Oren Uziel’s twist-filled, small town murder mystery Shimmer Lake made a pretty big splash at the 2008 Austin Film Festival. As a finalist for both Drama and the Latitude Productions Award the pressure was on to take something home.
I remember thinking that if I wanted to get any traction out of coming to the Festival I had to win an award, but in truth . . . the biggest benefit was the networking you end up doing…”
As it happens, he did win an award. At the Awards Luncheon on October 18 Oren took home the top prize for the Latitude Productions Award. This was the second year Latitude Productions had sponsored the award and they are partnering with AFF for a third time in 2009. Curtis Burch, President of Latitude Productions, says of the script:
SHIMMER LAKE is exactly what one hopes to find in an original screenplay: a fresh, one-of-a-kind story populated with characters who are richly drawn and recognizable from life. A very rare thing. Latitude Productions is very proud to have been among the first to notice Oren's talent and we can't wait to see the movie.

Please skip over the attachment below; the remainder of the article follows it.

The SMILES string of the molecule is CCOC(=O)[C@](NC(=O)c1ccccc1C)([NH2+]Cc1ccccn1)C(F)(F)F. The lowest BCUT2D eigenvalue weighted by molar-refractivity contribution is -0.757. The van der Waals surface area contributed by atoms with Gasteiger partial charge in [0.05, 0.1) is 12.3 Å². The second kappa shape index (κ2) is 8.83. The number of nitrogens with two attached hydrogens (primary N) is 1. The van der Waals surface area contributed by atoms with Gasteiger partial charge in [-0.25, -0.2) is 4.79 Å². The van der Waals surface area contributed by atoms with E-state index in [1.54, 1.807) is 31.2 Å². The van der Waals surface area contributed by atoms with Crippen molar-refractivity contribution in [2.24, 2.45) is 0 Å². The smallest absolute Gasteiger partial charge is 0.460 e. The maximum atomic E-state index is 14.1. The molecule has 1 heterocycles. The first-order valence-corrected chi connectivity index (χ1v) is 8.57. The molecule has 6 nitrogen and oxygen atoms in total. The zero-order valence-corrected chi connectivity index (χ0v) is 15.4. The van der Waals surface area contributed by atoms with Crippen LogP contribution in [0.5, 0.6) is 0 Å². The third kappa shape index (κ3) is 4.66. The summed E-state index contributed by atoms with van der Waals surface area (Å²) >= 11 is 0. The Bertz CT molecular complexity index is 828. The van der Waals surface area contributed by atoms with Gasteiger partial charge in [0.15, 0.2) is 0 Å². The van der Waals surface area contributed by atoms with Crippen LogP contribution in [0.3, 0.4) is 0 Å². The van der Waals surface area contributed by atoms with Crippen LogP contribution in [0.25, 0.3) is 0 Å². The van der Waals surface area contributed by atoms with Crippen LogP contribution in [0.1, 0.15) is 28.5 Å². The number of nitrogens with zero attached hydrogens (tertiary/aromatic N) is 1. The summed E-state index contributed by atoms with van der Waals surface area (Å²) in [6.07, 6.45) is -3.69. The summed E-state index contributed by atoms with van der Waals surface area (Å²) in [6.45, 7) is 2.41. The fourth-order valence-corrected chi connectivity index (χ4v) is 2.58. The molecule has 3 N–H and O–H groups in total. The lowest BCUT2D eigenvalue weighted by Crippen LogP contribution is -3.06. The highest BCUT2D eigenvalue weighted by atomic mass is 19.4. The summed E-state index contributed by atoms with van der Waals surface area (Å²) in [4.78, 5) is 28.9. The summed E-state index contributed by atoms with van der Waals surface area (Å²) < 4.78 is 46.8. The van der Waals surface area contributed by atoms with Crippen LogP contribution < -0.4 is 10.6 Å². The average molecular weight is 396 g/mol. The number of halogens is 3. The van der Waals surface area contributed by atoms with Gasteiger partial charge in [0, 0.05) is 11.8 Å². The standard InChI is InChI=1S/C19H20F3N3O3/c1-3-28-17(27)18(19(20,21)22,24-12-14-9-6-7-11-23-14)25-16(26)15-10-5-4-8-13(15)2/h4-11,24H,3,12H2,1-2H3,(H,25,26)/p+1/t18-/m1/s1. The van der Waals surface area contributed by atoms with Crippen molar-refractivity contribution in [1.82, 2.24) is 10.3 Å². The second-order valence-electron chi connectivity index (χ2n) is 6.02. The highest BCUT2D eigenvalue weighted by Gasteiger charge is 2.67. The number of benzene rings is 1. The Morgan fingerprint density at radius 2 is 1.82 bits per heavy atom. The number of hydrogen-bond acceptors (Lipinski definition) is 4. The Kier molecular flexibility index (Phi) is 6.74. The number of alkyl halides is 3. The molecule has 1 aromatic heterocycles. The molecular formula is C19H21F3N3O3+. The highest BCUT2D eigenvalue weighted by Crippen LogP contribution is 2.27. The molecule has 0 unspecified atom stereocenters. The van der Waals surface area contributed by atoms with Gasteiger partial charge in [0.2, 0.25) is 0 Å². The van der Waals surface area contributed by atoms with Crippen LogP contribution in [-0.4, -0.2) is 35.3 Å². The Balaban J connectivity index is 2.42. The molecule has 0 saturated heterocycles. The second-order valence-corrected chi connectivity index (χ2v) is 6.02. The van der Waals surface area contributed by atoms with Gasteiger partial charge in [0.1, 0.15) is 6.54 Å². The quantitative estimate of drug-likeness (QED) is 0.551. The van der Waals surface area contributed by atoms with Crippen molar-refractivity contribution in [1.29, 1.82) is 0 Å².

However, despite its weight, the Bronze Typewriter Award was not the biggest thing Oren would take away from Austin. The attention the script got at AFF was enough to get the ball rolling on Oren’s next big step.
The script got into the hands of Barry Josephson, a producer with a history of optioning AFF scripts. Josephson has been an AFF Board Member for 16 years and in 1994, when he was the President of Columbia Pictures, he bought the very first winner of AFF’s Screenplay Competition, Max Adams’ Excess Baggage. Josephson (Producer of Enchanted and Executive Producer of the TV show Bones) is a confirmed panelist for the 2009 Austin Film Festival (Oct. 22-29).
A couple of weeks ago, Oren optioned the script to Fox Atomic with Barry attached to produce. Fox Atomic produced The Rocker and is currently in pre-production for the latest follow-up to Danny Boyle’s horror series: 28 Months Later.
I came to Austin with absolutely no connection to the film industry and no expectations other than the hope that I could meet a few writers, learn a bit about the business of screenwriting and with any luck, win an award. Four months later I’d sold my first script. There is no question that things would never have moved so quickly if I hadn’t come to the Festival.
After [the festival] I was lucky enough to attract great reps who got the script into the hands of a great producer, who took it to a great company, and with a bit more luck it will get made into a great movie. Fingers crossed.
Congratulations to Oren and we look forward to seeing the movie soon.